7 Answers

  1. Gavin- Reply

    2019-11-13

    There is a function called Map that may be similar to map in other languages:

    • lapply returns a list of the same length as X, each element of which is the result of applying FUN to the corresponding element of X.

    • do.call constructs and executes a function call from a name or a function and a list of arguments to be passed to it.

    • Map applies a function to the corresponding elements of given vectors... Map is a simple wrapper to mapply which does not attempt to simplify the result, similar to Common Lisp's mapcar (with arguments being recycled, however). Future versions may allow some control of the result type.


    1. Map is a wrapper around mapply
    2. lapply is a special case of mapply
    3. Therefore Map and lapply will be similar in many cases.

    For example, here is lapply:

    lapply(iris, class)
    $Sepal.Length
    [1] "numeric"
    
    $Sepal.Width
    [1] "numeric"
    
    $Petal.Length
    [1] "numeric"
    
    $Petal.Width
    [1] "numeric"
    
    $Species
    [1] "factor"
    

    And the same using Map:

    Map(class, iris)
    $Sepal.Length
    [1] "numeric"
    
    $Sepal.Width
    [1] "numeric"
    
    $Petal.Length
    [1] "numeric"
    
    $Petal.Width
    [1] "numeric"
    
    $Species
    [1] "factor"
    

    do.call takes a function as input and splatters its other arguments to the function. It is widely used, for example, to assemble lists into simpler structures (often with rbind or cbind).

    For example:

    x <- lapply(iris, class)
    do.call(c, x)
    Sepal.Length  Sepal.Width Petal.Length  Petal.Width      Species 
       "numeric"    "numeric"    "numeric"    "numeric"     "factor" 
    
  2. George- Reply

    2019-11-13

    lapply applies a function over a list, do.call calls a function with a list of arguments. That looks like quite a difference to me...

    To give an example with a list :

    X <- list(1:3,4:6,7:9)
    

    With lapply you get the mean of every element in the list like this :

    > lapply(X,mean)
    [[1]]
    [1] 2
    
    [[2]]
    [1] 5
    
    [[3]]
    [1] 8
    

    do.call gives an error, as mean expects the argument "trim" to be 1.

    On the other hand, rbind binds all arguments rowwise. So to bind X rowwise, you do :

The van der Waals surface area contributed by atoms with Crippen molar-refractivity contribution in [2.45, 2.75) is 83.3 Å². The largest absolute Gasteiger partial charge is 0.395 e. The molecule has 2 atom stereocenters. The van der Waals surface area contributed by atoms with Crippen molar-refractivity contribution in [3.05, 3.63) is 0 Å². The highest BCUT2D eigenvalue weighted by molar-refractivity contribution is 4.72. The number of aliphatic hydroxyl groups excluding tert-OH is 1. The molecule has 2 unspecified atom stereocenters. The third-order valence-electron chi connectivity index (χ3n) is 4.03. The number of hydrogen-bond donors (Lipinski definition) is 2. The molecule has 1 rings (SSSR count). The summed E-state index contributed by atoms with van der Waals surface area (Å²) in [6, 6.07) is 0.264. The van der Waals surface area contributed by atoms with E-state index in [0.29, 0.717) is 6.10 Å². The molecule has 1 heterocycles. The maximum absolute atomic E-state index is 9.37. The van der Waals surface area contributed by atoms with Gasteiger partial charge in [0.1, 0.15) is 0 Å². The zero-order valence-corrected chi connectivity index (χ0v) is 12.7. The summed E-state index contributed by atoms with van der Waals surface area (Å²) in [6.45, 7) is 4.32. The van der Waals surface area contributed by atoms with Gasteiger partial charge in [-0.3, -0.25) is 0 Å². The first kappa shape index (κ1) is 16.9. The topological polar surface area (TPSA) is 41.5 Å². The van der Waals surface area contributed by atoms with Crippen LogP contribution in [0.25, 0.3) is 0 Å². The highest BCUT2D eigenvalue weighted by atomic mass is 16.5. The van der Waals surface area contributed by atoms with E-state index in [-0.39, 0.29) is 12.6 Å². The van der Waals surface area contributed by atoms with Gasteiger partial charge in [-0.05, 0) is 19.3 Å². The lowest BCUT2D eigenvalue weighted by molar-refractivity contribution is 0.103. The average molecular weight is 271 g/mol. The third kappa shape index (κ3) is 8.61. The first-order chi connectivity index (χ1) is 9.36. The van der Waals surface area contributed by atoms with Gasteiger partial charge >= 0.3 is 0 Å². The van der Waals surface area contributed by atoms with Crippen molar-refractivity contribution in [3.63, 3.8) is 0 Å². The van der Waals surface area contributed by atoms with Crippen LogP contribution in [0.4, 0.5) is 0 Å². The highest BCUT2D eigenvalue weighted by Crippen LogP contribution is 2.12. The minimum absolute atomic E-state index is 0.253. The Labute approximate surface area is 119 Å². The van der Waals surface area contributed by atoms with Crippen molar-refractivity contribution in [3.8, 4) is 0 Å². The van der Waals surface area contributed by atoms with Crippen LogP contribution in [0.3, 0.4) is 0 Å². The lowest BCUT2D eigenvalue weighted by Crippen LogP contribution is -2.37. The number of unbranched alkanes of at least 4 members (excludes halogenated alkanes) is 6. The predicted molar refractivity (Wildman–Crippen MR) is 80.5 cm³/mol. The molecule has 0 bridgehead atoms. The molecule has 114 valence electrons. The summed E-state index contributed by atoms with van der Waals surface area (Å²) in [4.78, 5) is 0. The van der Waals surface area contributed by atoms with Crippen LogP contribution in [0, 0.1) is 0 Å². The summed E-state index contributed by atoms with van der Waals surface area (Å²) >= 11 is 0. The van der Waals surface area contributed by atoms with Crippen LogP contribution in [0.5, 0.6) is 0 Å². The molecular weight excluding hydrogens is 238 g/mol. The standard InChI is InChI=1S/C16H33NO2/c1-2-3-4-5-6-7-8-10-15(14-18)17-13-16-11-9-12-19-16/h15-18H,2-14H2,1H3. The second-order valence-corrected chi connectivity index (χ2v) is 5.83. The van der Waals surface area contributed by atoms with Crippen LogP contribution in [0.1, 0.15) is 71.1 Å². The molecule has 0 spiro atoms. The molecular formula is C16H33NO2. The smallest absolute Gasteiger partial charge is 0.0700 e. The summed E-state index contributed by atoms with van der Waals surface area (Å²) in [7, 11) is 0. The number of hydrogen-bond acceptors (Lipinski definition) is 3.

> do.call(rbind,X)
         [,1] [,2] [,3]
    [1,]    1    2    3
    [2,]    4    5    6
    [3,]    7    8    9
    

    If you would use lapply, R would apply rbind to every element of the list, giving you this nonsense :

    > lapply(X,rbind)
    [[1]]
         [,1] [,2] [,3]
    [1,]    1    2    3
    
    [[2]]
         [,1] [,2] [,3]
    [1,]    4    5    6
    
    [[3]]
         [,1] [,2] [,3]
    [1,]    7    8    9
    

    To have something like Map, you need ?mapply, which is something different alltogether. TO get eg the mean of every element in X, but with a different trimming, you could use :

    > mapply(mean,X,trim=c(0,0.5,0.1))
    [1] 2 5 8
    
  3. Gino- Reply

    2019-11-13

    lapply is similar to map, do.call is not. lapply applies a function to all elements of a list, do.call calls a function where all the function arguments are in a list. So for a n element list, lapply has n function calls, and do.call has just one function call. So do.call is quite different from lapply. Hope this clarifies your issue.

    A code example:

    do.call(sum, list(c(1, 2, 4, 1, 2), na.rm = TRUE))
    

    and:

    lapply(c(1, 2, 4, 1, 2), function(x) x + 1)
    
  4. Glen- Reply

    2019-11-13

    In most simple words:

    1. lapply() applies a given function for each element in a list,so there will be several function calls.

    2. do.call() applies a given function to the list as a whole,so there is only one function call.

    The best way to learn is to play around with the function examples in the R documentation.

  5. Henry- Reply

    2019-11-13

    lapply() is a map-like function. do.call() is different. It is used for passing the arguments to a function in list form instead of having them enumerated. For instance,

    > do.call("+",list(4,5))
    [1] 9
    
  6. Ivan- Reply

    2019-11-13

    Although there have been many answers, here is my example for reference. Suppose we have a list of data as :

    L=list(c(1,2,3), c(4,5,6))
    

    The function lapply returns a list.

    lapply(L, sum) 
    

    The above means something like below.

    list( sum( L[[1]]) , sum( L[[2]]))
    

    Now let us do the same thing for do.call

    do.call(sum, L) 
    

    It means

    sum( L[[1]], L[[2]])
    

    In our example, it returns 21. In short, lapply always returns a list while the return type of do.call really depends on the function executed.

  7. Isaac- Reply

    2019-11-13

    The difference between both are :

    lapply(1:n,function,parameters)
    

    => This send 1,parameters to function => this sends 2,parameters to function and so on

    do.call 
    

    Just sends 1…n as a vector and parameters to function

    So in apply you have n function calls,in do.call you have just one

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